To check the performance of the gears and investigate the presence of potential external interferences, it’s necessary to perform calculations based on their contact relations. For the meshing between gears E1-E2, the gear of the motor shaft with the first gear of the counter-shaft is computed as follows:

- Approach length ( \(l_a\) )

\[l_a = \sqrt{R_{a2}^2 - (R^2 \cdot \cos(\alpha))^2} - R_2 \cdot \sin(\alpha) = 5.0586 \text{mm} \] \[\Rightarrow l_a = \sqrt{42^2 - (40 \cdot \cos(20^\circ))^2} - 40 \cdot \sin(20^\circ) = 5.0586 \text{mm}\]

note

R2 and Ra2 correspond to the pitch radius and crown radius of the wheel, while R1 and Ra1 correspond to the pitch radius and crown radius of the Pinion. For the meshing between gears E1-E2; Ra2 = (Da2)/2 = 42 and Ra1 = (Da1)/2 = 32.

- Retraction length ( \(l_f\) )

\[l_f = \sqrt{R_{a_1}^2 - (R_1 \cdot \cos(\alpha))^2} - R_1 \cdot \sin(\alpha) = 4.8814 \text{mm}\] \[\Rightarrow l_f = \sqrt{32^2 - (30 \cdot \cos(20^\circ))^2 - 30 \cdot \sin(20^\circ)} = 4.8814 \text{mm}\]

Knowing the values of the approach and retraction lengths, the conduction ratio ( \(\epsilon\) ) is given by:

\[\epsilon = \frac{l}{p \cdot cos(\alpha)}= \frac{l_a + l_f}{p \cdot \cos(\alpha)} = \frac{5.0586 + 4.8814}{6.283 \cdot \cos(20^\circ)} = 1.6836\]The value of \(\epsilon\) = 1.6836 \(\geq\) 1.3, thus satisfying this condition. It is also feasible to assess the total slip related to the maximum specific slip:

\[g_{s1 \text{max}} = \frac{1}{i_{12}} \times \frac{D_2 \cdot \sin(\alpha) + 2 l_a}{D_1 \cdot \sin(\alpha) - 2 l_a} - 1 = \frac{1}{1.3333} \times \frac{80 \cdot \sin(20^\circ) + 2(5.0586)}{60 \cdot \sin(20^\circ) - 2(5.0586)} - 1 = 1.7017\] \[g_{s2 \text{max}} = 1 - i \times \frac{D_1 \cdot \sin(\alpha) + 2 l_f}{D_2 \cdot \sin(\alpha) - 2 l_f} = 1 - 1.3333 \times \frac{60 \cdot \sin(20^\circ) + 2(4.8814)}{80 \cdot \sin(20^\circ) - 2(4.8814)} = -1.2944\] \[g_{\text{total}} = \left(\frac{1}{R_1} + \frac{1}{R_2}\right) \frac{l_a^2 + l_f^2}{2 \cdot \cos(\alpha)} = \left(\frac{1}{30} + \frac{1}{40}\right) \frac{5.0586^2 + 4.8814^2}{2 \cdot \cos(20^\circ)} = 1.5338\]For calculating efficiency, it’s necessary to evaluate the coefficient of static friction \(\mu\) . To do this, I consulted the table in the engineering toolbox website. Considering the surface condition between the gears in a light mineral oil, the value extracted is of \(\mu = 0.23\) from the table.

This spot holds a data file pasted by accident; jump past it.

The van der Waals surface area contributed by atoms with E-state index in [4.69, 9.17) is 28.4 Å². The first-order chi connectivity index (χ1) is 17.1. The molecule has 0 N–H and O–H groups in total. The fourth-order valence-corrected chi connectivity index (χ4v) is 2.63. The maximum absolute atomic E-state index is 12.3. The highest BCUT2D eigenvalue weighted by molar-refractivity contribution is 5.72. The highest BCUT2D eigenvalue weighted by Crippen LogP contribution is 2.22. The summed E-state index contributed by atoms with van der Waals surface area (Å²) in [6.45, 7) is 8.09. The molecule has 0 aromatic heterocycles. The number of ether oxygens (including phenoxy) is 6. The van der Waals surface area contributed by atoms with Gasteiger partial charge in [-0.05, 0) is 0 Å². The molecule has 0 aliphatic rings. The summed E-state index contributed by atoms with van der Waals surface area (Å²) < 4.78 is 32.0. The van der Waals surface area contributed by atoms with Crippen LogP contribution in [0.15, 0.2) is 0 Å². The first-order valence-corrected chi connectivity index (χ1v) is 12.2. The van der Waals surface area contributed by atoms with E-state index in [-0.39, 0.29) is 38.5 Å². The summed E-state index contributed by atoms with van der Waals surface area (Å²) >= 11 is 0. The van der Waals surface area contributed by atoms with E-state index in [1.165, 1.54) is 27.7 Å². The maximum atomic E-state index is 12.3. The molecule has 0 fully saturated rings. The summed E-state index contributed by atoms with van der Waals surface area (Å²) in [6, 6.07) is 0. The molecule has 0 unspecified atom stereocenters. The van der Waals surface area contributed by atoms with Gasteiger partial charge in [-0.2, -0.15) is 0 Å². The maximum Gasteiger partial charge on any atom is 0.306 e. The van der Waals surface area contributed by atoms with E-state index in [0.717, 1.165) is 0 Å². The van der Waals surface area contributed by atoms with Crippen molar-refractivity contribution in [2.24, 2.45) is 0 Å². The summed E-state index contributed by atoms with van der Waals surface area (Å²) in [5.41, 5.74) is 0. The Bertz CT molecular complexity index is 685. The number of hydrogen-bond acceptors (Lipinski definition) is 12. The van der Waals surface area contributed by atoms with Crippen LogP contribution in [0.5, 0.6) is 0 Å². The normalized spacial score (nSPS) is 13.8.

Given that the friction factor is determined by f = tan( \(\mu\) ), it is found that f = tan(0.23) = 0.234.

\[\eta = 1 - \frac{f}{\cos(\alpha)} \left(\frac{1}{D_1} + \frac{1}{D_2}\right) \frac{l_a^2 + l_f^2}{l_a + l_f} = 1 - \frac{0.1614}{\cos(20^\circ)} \left(\frac{1}{60} + \frac{1}{80}\right) \frac{5.0586^2 + 4.8814^2}{5.0586 + 4.8814} \, \\ \eta = 91.69\%\]warning

Efficiency is always a critical factor in cost reduction during operation. Using this formula, it becomes evident that it’s not highly precise and heavily relies on the coefficient of static friction. For a more accurate result closer to reality, conducting some experimental tests would be necessary. However, it remains useful for estimating the influence of various variables on overall efficiency.

To prevent the existence of primary external interferences, the minimum number of teeth on the pinion is calculated: